The pudendal nerve travels between two muscles, the piriformis and coccygeus muscles. It can get trapped there.

Getting trapped between the sacrotuberous and sacrospinous ligaments

Finally, it divides into three branches: anal/rectal, perineal, and clitoral/penile.

Constipation, inability to eliminate

I can’t poop

This is a common problem in situations of Pelvic Floor Dysfunction and in pudendal nerve entrapment. When a patient reports that chronic constipation and discomfort with bowel movement has joined the list of symptoms, another set of diagnostic tests are brought into play.

Sensitivity or pain problems in the penis or clitoris

The pudendal nerve entrapment syndromes subdivide into four types based on the level of compression.

In this illustration we we the areas of the groin and vaginal area impacted by the genitofemoral nerve, the pudendal nerve, and the inferior cluneal nerve. The pudendal nerve encompasses the area of the vagina and anus.

In this illustration we the areas of the groin and vaginal area impacted by the genitofemoral nerve, the pudendal nerve, and the inferior cluneal nerve. The pudendal nerve encompasses the area of the vagina and anus.

A doctor in 1915 said there is a big problem with missing the diagnosis of chronic pudendal nerve compression in bladder pain syndrome sufferers who had a triad of perineal pain, urinary urgency, and frequency despite sterile urine cultures excluding urinary infections. Doctors in 2020 agree it is still a problem 105 years later.

Here is a paper from March 2020 in the Journal of Brachial Plexus and Peripheral Nerve Injury (3). Let’s see if you find something familiar in what these doctors from University Hospital in Basel, Switzerland, and Johns Hopkins University are saying about the misdiagnosis of your problems.

Interstitial cystitis or bladder pain syndrome (a diagnosis some of you may have received to describe your symptoms of bladder and pelvic pain and frequent urge to urinate that has finally been determined not to come from urinary tract problems) is a highly painful and disabling and probably the most misdiagnosed urologic condition.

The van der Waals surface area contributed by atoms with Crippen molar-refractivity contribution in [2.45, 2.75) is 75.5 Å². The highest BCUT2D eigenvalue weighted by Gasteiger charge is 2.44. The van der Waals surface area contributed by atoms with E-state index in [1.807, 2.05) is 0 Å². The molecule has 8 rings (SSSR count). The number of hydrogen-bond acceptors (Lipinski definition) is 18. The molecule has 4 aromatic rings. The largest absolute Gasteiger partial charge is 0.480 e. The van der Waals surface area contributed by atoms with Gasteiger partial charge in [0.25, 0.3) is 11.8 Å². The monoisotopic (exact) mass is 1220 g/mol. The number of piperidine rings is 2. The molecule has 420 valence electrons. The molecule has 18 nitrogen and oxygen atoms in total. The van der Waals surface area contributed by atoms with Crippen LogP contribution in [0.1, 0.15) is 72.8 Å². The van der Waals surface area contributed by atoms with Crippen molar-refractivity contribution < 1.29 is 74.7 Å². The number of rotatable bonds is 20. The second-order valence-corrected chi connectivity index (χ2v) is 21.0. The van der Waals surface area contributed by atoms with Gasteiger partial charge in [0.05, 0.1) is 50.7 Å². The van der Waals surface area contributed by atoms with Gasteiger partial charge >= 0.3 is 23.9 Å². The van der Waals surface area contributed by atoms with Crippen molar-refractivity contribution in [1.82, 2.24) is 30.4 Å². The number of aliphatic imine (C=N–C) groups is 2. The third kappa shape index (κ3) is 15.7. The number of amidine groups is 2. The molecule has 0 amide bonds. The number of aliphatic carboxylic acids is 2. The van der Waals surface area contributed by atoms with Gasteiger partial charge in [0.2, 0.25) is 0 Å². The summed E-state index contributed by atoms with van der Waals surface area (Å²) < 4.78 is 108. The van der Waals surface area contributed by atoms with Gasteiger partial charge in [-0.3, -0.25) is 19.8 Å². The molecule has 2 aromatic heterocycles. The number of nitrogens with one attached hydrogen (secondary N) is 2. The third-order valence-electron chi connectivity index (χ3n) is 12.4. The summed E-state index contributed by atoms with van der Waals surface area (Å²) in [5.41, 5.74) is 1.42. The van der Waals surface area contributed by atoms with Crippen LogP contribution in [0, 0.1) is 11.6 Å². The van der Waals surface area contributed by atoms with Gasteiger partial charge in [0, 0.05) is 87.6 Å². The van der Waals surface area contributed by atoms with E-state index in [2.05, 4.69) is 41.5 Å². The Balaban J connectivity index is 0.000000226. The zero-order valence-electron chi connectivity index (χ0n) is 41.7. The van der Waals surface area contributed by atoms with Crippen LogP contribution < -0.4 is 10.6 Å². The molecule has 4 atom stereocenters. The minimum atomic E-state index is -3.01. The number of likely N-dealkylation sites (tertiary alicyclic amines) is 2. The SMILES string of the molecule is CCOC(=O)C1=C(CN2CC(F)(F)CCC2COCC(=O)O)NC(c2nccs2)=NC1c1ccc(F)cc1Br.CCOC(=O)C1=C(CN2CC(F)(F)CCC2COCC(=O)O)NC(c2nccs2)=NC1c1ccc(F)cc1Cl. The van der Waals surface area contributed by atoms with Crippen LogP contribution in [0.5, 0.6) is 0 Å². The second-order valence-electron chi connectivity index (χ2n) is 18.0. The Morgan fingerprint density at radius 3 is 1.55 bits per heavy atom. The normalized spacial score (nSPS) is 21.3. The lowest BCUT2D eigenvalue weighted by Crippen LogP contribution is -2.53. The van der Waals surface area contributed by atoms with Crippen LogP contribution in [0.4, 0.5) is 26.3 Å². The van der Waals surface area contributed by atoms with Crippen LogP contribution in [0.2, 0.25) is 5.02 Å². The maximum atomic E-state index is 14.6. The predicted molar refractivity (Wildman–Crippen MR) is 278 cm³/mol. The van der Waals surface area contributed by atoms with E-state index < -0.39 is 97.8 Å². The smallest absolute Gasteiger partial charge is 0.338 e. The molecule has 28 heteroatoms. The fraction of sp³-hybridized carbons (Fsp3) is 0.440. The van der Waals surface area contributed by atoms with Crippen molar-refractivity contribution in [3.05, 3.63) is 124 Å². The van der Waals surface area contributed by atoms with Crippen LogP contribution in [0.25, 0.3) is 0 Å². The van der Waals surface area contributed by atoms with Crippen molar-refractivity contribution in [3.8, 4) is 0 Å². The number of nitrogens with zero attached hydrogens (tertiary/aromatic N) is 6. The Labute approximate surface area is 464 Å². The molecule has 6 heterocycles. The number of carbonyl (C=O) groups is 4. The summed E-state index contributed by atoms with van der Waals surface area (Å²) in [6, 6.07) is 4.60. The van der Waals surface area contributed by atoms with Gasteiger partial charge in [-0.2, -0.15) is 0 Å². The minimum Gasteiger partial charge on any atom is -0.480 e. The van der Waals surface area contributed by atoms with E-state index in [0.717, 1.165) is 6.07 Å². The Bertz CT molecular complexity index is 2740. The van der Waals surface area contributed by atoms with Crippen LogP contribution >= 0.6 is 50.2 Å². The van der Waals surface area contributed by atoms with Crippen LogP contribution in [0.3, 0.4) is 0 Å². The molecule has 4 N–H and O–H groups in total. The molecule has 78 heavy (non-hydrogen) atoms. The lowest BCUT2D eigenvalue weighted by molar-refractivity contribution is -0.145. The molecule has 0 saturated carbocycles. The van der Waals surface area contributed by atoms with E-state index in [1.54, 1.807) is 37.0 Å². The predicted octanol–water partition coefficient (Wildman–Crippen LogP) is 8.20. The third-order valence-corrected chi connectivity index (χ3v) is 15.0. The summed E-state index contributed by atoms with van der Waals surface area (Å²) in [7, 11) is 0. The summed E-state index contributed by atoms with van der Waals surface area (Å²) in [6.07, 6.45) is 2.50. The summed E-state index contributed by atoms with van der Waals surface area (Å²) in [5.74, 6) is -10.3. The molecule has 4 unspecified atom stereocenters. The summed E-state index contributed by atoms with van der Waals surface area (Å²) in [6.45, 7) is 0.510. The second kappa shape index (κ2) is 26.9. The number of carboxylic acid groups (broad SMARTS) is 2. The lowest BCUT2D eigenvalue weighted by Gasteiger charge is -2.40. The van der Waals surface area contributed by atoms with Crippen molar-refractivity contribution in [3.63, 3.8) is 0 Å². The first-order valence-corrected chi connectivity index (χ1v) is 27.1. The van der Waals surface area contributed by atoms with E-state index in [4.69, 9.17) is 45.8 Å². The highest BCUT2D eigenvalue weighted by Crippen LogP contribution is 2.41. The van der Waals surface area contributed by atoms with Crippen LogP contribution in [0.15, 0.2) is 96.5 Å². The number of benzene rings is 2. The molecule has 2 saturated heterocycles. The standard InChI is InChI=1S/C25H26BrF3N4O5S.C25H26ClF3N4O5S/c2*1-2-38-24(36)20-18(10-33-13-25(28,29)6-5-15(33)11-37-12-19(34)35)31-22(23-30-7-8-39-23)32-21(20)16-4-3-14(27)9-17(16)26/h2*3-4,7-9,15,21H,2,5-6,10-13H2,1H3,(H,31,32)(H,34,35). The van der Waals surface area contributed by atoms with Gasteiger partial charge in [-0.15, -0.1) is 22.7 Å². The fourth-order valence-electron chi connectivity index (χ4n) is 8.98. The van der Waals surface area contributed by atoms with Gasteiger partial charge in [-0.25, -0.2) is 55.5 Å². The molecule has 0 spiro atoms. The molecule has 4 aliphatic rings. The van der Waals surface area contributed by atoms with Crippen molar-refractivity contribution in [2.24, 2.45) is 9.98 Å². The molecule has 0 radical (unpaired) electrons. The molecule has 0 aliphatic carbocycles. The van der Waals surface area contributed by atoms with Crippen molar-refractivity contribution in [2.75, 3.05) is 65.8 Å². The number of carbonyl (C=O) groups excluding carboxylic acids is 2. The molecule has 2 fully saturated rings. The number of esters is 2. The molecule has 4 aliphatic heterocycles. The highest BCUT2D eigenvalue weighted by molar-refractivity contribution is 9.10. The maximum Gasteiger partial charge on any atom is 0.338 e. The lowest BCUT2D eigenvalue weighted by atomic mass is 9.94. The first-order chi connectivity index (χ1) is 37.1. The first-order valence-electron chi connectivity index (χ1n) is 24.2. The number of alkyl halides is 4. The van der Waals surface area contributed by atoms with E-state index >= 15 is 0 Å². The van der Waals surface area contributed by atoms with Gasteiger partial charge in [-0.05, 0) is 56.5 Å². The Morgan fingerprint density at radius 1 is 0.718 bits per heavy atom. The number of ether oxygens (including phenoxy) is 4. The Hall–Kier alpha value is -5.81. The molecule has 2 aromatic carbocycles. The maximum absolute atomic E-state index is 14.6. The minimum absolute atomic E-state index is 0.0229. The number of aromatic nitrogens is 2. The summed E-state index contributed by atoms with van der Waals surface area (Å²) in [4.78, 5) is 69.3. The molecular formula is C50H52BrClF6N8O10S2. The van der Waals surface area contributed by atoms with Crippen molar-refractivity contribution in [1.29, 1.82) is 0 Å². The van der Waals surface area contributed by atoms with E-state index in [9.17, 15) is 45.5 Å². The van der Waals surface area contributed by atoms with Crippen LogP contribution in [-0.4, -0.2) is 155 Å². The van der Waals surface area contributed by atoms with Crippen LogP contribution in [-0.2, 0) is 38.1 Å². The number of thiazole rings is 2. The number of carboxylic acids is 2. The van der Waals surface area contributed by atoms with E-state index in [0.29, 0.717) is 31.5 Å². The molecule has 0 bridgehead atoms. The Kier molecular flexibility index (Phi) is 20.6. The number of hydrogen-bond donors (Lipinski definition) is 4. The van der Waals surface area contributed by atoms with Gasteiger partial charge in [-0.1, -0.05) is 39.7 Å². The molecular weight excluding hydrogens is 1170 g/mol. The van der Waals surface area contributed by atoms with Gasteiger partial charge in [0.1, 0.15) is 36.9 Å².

What makes this article fascinating is that the researchers are documenting that what you have has been misdiagnosed since at least 1915, when one doctor figured out that for many, this is a problem of chronic pudendal nerve compression. How? Let’s go back to the study:

. . .classic symptoms of perineal pain (the area between the anus and scrotum or anus and vagina), urinary urgency, and frequency despite sterile urine cultures (not a urinary tract infection) were already described more than a century ago in a report on soldiers during World War  I due to chronic pudendal nerve compression. Dr. Georg Zülzer over 100 years ago noted in his paper “Irritation of the Pudendal Nerve (Neuralgia). A Frequent Clinical Picture during War Feigning Bladder Catarrh (discharge. mucus),” the correct clinical observations of modern diagnosis and therapy of pudendal nerve compression.

Dr. Zülzer observed these symptoms in 1915:

That lump sensation explained:

Treatment for Pudendal Nerve Entrapment Syndrome

Most of the patients we see have already had a long history of testing and diagnosis elimination scans. This includes for women a vaginal examination, for men a rectal examination. The goal of these examinations is to palpitate or apply pressure to the branches of the pudendal nerve to reproduce a pain response of nerve sensation. Many will have already had an MRI or CT scan to document nerve compression. Some would have had nerve conduction studies to assess damage or compression of the pudendal nerve.

Many also had nerve blocks. A painkiller not only improves pain but isolates the cause of the problem on the pudendal nerve. If pain relief is achieved, even in the very short term, then there is confidence the problem is the pudendal nerve.

Because a nerve block does not work, for some, this should not rule out the pudendal nerve. In a May 2020 study in the journal Pain Medicine (3), researchers noted that two common methods of nerve blocks using ultrasound guidance, one injection is given at the ischial spine or the other option the injection is given at the Alcock’s or Pudendal canal were on average 80% accurate for hitting their mark.

Treatments for pudendal neuralgia that you may have already tried that did not help

For some people, any one of these treatments may be enough to provide pain relief and an improvement in quality of life. Unfortunately, the people who have success with these treatments are not the people that we see in our offices. We see the people who continue to have problems.